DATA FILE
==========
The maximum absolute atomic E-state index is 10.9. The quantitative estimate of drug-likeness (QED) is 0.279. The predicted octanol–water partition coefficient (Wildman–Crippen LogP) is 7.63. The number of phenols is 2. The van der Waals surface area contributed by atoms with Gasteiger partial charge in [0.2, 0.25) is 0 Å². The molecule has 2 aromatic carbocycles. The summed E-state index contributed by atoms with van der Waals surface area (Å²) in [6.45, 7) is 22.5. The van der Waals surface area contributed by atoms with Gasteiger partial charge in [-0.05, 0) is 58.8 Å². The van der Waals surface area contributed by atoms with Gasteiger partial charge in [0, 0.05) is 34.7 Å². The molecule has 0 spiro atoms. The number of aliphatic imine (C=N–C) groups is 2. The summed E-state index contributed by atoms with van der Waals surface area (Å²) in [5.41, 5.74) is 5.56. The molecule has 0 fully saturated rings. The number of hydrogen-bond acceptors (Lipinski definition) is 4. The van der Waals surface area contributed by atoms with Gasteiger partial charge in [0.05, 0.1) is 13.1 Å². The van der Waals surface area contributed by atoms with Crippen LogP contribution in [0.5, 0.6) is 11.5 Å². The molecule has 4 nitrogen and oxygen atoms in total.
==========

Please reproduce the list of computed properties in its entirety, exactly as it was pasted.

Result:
The maximum absolute atomic E-state index is 10.9. The quantitative estimate of drug-likeness (QED) is 0.279. The predicted octanol–water partition coefficient (Wildman–Crippen LogP) is 7.63. The number of phenols is 2. The van der Waals surface area contributed by atoms with Gasteiger partial charge in [0.2, 0.25) is 0 Å². The molecule has 2 aromatic carbocycles. The summed E-state index contributed by atoms with van der Waals surface area (Å²) in [6.45, 7) is 22.5. The van der Waals surface area contributed by atoms with Gasteiger partial charge in [-0.05, 0) is 58.8 Å². The van der Waals surface area contributed by atoms with Gasteiger partial charge in [0, 0.05) is 34.7 Å². The molecule has 0 spiro atoms. The number of aliphatic imine (C=N–C) groups is 2. The summed E-state index contributed by atoms with van der Waals surface area (Å²) in [5.41, 5.74) is 5.56. The molecule has 0 fully saturated rings. The number of hydrogen-bond acceptors (Lipinski definition) is 4. The van der Waals surface area contributed by atoms with Gasteiger partial charge in [0.05, 0.1) is 13.1 Å². The van der Waals surface area contributed by atoms with Crippen LogP contribution in [0.5, 0.6) is 11.5 Å². The molecule has 4 nitrogen and oxygen atoms in total.